ACWA Power starts up South African plant; Israel's Ashalim to use advanced technology
ACWA Power completes its first South African plant
Saudi Arabia's ACWA Power has begun commercial operations at its 50 MW Bokpoort parabolic-trough plant in Northern Cape, South Africa, the company said in a statement March 15.
The Bokpoort plant can provide 9.3 hours of full load Thermal Energy Storage and cost 5 billion rand ($327 million) to build.
ACWA Power led the development of the project in a consortium which included several South African investors.
"Bokpoort CSP plant is the first in a series of investments in the power sector that ACWA Power is making in South Africa.
The company is expecting to commence construction on the 100 MW Redstone CSP Project, also in Northern Cape, and is awaiting the outcome of tender submissions for a 300 MW coal-fired plant in Mpumalanga and another 150 MW CSP plant also at Northern Cape," ACWA Power said.
The Bokpoort project was allocated in the second round of South Africa's Renewable Energy Independent Power Producer Procurement Program (REIPPPP), which was launched in 2011.
South Africa’s government aims to procure 13.2 GW of renewable energy by 2025, and aims to build 1.2 GW of CSP capacity. Around half of this CSP capacity has been allocated and a further 450 MW is expected to be allocated in the coming months following the latest tender round held in 2015.
Israel's Ashalim plant to use advanced solar field technology
US developer Brightsource is deploying its newly-improved heliostats, solar field communications network and solar field control systems on the 121 MW Ashalim CSP plant being built in Isreal's Negev Desert, the company said.
The Ashalim plant is being constructed by Megalim Solar Power Ltd., a Build, Operate, Transfer (B.O.T.) concession company owned by NOY Fund, BrightSource and General Electric (GE).
New "fourth generation" technologies being used on the plant are expected to "further optimize power production, reduce construction time and lower project costs," Brightsource said in a statement March 21.
New lower-cost heliostats have fewer components and can be installed much faster than previous versions, the company said.
Dual axis trackers will be used to provide 360-degree positioning and will be rechargeable using a lithium-ion battery.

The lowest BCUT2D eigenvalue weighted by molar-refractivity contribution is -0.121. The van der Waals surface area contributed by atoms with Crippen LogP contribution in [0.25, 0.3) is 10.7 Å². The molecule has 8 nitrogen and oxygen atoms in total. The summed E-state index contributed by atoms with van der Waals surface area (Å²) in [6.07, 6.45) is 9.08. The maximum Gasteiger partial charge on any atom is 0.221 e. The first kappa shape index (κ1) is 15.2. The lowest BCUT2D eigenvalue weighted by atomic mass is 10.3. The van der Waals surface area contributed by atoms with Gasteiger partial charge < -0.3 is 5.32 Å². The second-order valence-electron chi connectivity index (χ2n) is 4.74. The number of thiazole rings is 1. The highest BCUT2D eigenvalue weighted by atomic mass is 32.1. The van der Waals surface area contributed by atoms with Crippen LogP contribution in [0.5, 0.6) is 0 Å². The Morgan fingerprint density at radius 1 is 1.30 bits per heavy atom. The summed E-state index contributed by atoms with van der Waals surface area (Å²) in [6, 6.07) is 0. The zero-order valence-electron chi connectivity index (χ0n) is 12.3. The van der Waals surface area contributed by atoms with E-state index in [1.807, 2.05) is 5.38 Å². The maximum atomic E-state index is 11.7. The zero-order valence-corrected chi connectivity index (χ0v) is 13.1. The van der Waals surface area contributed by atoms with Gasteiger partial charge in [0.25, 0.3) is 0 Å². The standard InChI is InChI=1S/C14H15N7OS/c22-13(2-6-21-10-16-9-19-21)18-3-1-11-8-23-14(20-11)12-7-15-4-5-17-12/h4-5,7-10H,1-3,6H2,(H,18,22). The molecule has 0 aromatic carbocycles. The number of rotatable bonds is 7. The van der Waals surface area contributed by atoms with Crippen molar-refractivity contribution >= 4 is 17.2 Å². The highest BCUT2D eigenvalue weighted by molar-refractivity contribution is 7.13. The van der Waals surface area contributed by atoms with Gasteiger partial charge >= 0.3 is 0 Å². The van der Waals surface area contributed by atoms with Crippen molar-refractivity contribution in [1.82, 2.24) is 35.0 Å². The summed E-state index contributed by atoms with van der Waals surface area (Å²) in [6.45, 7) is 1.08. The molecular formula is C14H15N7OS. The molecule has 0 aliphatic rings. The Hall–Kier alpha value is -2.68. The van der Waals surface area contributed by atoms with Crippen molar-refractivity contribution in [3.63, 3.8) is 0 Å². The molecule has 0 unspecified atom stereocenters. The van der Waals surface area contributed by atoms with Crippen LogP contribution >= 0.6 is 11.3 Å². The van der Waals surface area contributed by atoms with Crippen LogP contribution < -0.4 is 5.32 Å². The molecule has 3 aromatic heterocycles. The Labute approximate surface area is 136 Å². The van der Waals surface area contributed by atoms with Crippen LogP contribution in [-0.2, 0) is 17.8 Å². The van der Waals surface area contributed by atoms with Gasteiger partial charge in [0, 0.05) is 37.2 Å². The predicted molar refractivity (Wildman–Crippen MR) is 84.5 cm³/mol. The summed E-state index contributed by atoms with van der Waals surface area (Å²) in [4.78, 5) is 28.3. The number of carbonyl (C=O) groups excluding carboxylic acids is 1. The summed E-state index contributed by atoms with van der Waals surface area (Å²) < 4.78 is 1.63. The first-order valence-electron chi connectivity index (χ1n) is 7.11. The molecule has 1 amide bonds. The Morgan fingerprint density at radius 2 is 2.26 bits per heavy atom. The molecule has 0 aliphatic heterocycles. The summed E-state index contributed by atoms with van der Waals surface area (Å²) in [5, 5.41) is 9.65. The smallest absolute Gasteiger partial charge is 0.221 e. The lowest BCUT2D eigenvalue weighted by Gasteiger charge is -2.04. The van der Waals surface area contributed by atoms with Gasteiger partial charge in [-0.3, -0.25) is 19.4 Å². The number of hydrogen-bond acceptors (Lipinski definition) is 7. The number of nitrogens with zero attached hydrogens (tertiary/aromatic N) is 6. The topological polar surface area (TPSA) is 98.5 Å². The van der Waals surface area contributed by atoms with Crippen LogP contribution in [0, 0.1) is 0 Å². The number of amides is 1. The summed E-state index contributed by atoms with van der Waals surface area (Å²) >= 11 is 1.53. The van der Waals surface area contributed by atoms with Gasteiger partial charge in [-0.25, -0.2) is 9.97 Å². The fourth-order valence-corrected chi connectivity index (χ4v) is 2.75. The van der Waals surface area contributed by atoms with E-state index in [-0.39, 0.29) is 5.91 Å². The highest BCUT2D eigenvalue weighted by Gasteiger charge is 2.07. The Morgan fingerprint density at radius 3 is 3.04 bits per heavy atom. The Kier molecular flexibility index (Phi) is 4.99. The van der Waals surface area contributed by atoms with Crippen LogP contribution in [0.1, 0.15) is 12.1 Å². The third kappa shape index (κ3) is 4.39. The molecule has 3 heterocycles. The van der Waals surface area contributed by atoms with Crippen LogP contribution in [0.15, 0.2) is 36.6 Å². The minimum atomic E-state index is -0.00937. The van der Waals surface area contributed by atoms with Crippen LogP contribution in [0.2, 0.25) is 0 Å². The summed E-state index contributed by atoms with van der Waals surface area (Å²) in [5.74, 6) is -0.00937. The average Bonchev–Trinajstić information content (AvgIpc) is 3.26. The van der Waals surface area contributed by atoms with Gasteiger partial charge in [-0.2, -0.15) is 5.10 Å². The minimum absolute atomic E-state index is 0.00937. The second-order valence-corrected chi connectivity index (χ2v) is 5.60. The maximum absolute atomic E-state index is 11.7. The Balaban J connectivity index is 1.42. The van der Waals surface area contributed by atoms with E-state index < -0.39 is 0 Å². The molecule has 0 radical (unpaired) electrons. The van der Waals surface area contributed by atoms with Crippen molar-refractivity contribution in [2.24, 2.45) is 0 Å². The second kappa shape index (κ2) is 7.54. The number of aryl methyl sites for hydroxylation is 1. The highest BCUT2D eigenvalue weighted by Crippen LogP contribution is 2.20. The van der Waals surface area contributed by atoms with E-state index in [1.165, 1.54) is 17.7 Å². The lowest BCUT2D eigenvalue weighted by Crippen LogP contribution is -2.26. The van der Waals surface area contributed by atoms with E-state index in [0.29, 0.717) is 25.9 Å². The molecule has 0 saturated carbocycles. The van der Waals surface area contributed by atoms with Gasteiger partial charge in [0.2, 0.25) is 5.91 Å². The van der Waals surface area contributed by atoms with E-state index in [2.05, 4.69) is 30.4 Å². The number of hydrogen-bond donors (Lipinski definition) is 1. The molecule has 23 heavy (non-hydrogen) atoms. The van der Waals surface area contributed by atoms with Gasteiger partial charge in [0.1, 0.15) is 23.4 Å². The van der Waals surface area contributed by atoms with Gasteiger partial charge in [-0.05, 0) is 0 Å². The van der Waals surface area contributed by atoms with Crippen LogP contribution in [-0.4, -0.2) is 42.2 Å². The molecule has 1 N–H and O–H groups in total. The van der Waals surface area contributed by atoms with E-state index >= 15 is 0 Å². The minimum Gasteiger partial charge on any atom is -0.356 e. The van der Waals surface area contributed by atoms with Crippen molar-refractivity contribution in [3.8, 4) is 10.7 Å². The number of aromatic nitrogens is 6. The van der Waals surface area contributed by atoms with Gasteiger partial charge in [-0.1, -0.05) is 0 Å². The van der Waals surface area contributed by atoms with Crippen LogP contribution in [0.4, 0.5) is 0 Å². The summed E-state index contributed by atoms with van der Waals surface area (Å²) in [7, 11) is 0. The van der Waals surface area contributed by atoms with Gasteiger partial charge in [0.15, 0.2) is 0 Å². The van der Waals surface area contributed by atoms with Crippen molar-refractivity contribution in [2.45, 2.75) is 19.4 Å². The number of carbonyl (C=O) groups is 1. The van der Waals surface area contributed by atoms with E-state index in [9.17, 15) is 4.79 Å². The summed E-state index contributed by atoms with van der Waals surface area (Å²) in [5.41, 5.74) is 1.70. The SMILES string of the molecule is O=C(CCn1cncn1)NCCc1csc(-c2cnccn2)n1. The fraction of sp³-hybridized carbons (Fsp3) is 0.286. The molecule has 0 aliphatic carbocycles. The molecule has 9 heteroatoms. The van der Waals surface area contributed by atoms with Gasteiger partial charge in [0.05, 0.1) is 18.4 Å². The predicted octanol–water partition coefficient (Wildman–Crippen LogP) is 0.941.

"At Ashalim, each of the 50,600 heliostats positioned in the 3.15-square-kilometer solar field will communicate wirelessly with the SFINCS. The wireless system reduces cabling by as much as 85% in the solar field, further reducing costs and accelerating the construction schedule," Brightsource said.
GE is responsible for the engineering, procurement and construction (EPC) of the plant, which includes the supply of key equipment such as the Solar Receiver Steam Generator and the Steam Turbine.
GE will also provide full operations and maintenance (O&M) activities for a period of 25 years. The facility is located on Plot-B of the Ashalim solar complex, which includes two solar thermal projects (Ashalim Plot B and Ashalim Plot A), and one photovoltaic project.
The three Ashalim facilities are expected to produce around 300 MW of power, approximately 2% of Israel's generation capacity.
Ivanpah given more time to raise output
The California Public Utilities Commission has unanimously approved a deal between Pacific Gas & Electric (PG&E) and the owners of the 392 MW Ivanpah plant that gives the plant operators more time to increase electricity production, according to reports.
Under a forbearance agreement, the operator has been given an extra six months to raise production to meet its obligations to the utility, according to reports. In return, PG&E will refrain from declaring its Power Purchase Agreement (PPA) is in default, the reports said.
Ivanpah began commercial operation in 2013 and the developers expected the plant to take several years to reach maximum annual production levels.
Power from Ivanpah’s Units 1 and 3 are being sold to Pacific Gas & Electric under two long-term PPAs, while the electricity from Unit 2 is being sold to Southern California Edison under a similar contract.
Ivanpah is the largest operational solar thermal power plant in the world. The plant was constructed by Bechtel and is operated by NRG Energy, one of the project's equity investors.